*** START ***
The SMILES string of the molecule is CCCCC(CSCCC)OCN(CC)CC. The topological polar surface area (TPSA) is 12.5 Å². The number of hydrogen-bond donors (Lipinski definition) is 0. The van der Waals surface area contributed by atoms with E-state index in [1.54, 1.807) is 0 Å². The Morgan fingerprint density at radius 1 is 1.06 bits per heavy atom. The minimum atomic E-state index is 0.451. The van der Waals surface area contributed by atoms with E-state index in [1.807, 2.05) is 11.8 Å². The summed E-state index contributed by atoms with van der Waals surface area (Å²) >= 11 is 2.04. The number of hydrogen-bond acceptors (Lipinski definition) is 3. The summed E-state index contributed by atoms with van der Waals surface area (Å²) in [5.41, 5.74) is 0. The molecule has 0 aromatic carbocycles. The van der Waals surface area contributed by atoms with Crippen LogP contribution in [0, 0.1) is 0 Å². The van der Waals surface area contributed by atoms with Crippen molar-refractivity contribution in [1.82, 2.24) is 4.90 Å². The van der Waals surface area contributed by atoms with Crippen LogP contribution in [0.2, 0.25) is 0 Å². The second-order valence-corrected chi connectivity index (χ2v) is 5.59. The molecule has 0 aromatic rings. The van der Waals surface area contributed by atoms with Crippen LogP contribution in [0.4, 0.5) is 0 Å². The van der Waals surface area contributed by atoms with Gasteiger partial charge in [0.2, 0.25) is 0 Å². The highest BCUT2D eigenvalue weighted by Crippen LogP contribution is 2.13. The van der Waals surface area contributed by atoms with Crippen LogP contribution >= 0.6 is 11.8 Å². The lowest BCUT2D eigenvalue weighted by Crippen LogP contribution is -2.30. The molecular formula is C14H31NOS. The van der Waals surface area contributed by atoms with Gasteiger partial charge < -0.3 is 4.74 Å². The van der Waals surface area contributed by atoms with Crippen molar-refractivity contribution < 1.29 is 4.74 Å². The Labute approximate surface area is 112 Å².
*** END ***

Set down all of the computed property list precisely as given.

The SMILES string of the molecule is CCCCC(CSCCC)OCN(CC)CC. The topological polar surface area (TPSA) is 12.5 Å². The number of hydrogen-bond donors (Lipinski definition) is 0. The van der Waals surface area contributed by atoms with E-state index in [1.54, 1.807) is 0 Å². The Morgan fingerprint density at radius 1 is 1.06 bits per heavy atom. The minimum atomic E-state index is 0.451. The van der Waals surface area contributed by atoms with E-state index in [1.807, 2.05) is 11.8 Å². The summed E-state index contributed by atoms with van der Waals surface area (Å²) >= 11 is 2.04. The number of hydrogen-bond acceptors (Lipinski definition) is 3. The summed E-state index contributed by atoms with van der Waals surface area (Å²) in [5.41, 5.74) is 0. The molecule has 0 aromatic carbocycles. The van der Waals surface area contributed by atoms with Crippen LogP contribution in [0, 0.1) is 0 Å². The van der Waals surface area contributed by atoms with Crippen molar-refractivity contribution in [1.82, 2.24) is 4.90 Å². The van der Waals surface area contributed by atoms with Crippen LogP contribution in [0.2, 0.25) is 0 Å². The second-order valence-corrected chi connectivity index (χ2v) is 5.59. The molecule has 0 aromatic rings. The van der Waals surface area contributed by atoms with Crippen LogP contribution in [0.4, 0.5) is 0 Å². The van der Waals surface area contributed by atoms with Gasteiger partial charge in [0.2, 0.25) is 0 Å². The highest BCUT2D eigenvalue weighted by Crippen LogP contribution is 2.13. The van der Waals surface area contributed by atoms with Crippen LogP contribution >= 0.6 is 11.8 Å². The lowest BCUT2D eigenvalue weighted by Crippen LogP contribution is -2.30. The molecular formula is C14H31NOS. The van der Waals surface area contributed by atoms with Gasteiger partial charge < -0.3 is 4.74 Å². The van der Waals surface area contributed by atoms with Crippen molar-refractivity contribution < 1.29 is 4.74 Å². The Labute approximate surface area is 112 Å².